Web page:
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Tesco is facing fresh headwinds at its international operations, just as chief executive Philip Clarke is battling to turn round its UK business.
The supermarket group has suffered a slew of downgrades to profit forecasts, as a result of restrictions imposed on big retailers’ store opening hours in South Korea, which are expected to hit its sales and profits.
These international pressures come at a delicate time for Tesco, which was forced to issue its first profit warning in 20 years in January, after the worst performance from its UK business in decades.
Now analysts are questioning its prospects overseas. “Whereas we see steady progress in stabilising the UK, we have growing worries about the financial performance outside the core chain, largely due to factors beyond Tesco’s control,” said Clive Black at Shore Capital.
JPMorgan Cazenove and Nomura, both brokers to Tesco, have each cut their forecasts of Tesco’s pre-tax profit this year, excluding property profits, by 2 per cent to about £3.5bn – reflecting a £70m reduction in profits from Korea.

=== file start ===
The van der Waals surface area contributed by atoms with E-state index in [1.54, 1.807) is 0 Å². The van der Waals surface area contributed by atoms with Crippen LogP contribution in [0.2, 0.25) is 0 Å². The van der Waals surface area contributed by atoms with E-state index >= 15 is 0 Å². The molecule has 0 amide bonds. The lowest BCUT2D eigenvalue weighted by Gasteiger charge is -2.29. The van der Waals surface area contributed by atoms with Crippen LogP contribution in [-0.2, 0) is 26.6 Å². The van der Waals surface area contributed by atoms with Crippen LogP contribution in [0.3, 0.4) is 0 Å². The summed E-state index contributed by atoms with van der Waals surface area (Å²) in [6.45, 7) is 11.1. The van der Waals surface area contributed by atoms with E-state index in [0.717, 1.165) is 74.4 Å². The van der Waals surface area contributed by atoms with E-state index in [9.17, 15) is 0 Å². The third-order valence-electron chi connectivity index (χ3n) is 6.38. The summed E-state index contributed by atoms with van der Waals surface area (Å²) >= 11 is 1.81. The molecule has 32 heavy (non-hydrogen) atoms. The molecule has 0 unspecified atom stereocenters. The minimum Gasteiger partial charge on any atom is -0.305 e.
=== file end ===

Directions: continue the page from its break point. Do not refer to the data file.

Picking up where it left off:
Tesco said: “Our international business contributed £1.1bn profits to Tesco last year. We have already built market leading positions in many countries and our businesses around the world give us significant opportunities for long-term growth.”
However, last month, Mr Clarke slammed the restrictions in Korea as “not helpful for our biggest business outside of the home market”.
Mr Black also noted that the group was facing other pressures outside of its UK heartland, including a sharp slowdown in sales growth at Fresh & Easy, its lossmaking US business.
He has cut his forecast of Tesco’s pre-tax profit excluding property profits this year by 5.6 per cent to £3.35bn, to reflect lower expectations for Korea, the US, central Europe and the UK.
At the same time, Mr Black has raised his forecast of losses at Fresh & Easy by £13m, to £103.3m, for this year. With losses of £52.3m forecast for the year to February 2014, this would take Fresh & Easy’s cumulative losses to more than £800m.
At Tesco’s annual meeting last month, Mr Clarke insisted that he remained committed to Fresh & Easy. But he acknowledged that, if there was no prospect of turning Fresh & Easy round, then Tesco would look at withdrawing from the US, as it had done in Japan.
Tesco is poised for a shake-up of its advertising in the UK after naming Wieden + Kennedy as its new agency on Friday.
Additional reporting by Simon Rabinovitch and Simon Mundy